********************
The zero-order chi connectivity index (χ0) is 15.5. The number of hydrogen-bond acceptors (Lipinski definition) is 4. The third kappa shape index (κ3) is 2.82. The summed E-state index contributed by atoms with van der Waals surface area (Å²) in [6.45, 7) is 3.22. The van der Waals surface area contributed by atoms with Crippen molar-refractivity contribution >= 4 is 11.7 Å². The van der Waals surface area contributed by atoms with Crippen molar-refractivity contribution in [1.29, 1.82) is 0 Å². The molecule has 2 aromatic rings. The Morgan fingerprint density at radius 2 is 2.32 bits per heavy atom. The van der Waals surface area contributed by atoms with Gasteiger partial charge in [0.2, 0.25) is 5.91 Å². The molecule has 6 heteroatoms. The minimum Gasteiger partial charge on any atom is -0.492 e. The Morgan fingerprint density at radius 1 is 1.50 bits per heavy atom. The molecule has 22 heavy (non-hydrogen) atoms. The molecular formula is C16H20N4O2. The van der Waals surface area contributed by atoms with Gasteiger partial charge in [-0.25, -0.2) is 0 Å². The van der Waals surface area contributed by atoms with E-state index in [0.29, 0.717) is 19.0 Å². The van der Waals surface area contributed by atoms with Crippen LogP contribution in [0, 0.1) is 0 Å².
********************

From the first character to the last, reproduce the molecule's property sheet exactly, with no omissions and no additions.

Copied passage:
The zero-order chi connectivity index (χ0) is 15.5. The number of hydrogen-bond acceptors (Lipinski definition) is 4. The third kappa shape index (κ3) is 2.82. The summed E-state index contributed by atoms with van der Waals surface area (Å²) in [6.45, 7) is 3.22. The van der Waals surface area contributed by atoms with Crippen molar-refractivity contribution >= 4 is 11.7 Å². The van der Waals surface area contributed by atoms with Crippen molar-refractivity contribution in [1.29, 1.82) is 0 Å². The molecule has 2 aromatic rings. The Morgan fingerprint density at radius 2 is 2.32 bits per heavy atom. The van der Waals surface area contributed by atoms with Gasteiger partial charge in [0.2, 0.25) is 5.91 Å². The molecule has 6 heteroatoms. The minimum Gasteiger partial charge on any atom is -0.492 e. The Morgan fingerprint density at radius 1 is 1.50 bits per heavy atom. The molecule has 22 heavy (non-hydrogen) atoms. The molecular formula is C16H20N4O2. The van der Waals surface area contributed by atoms with Gasteiger partial charge in [-0.25, -0.2) is 0 Å². The van der Waals surface area contributed by atoms with E-state index in [0.29, 0.717) is 19.0 Å². The van der Waals surface area contributed by atoms with Crippen LogP contribution in [0, 0.1) is 0 Å².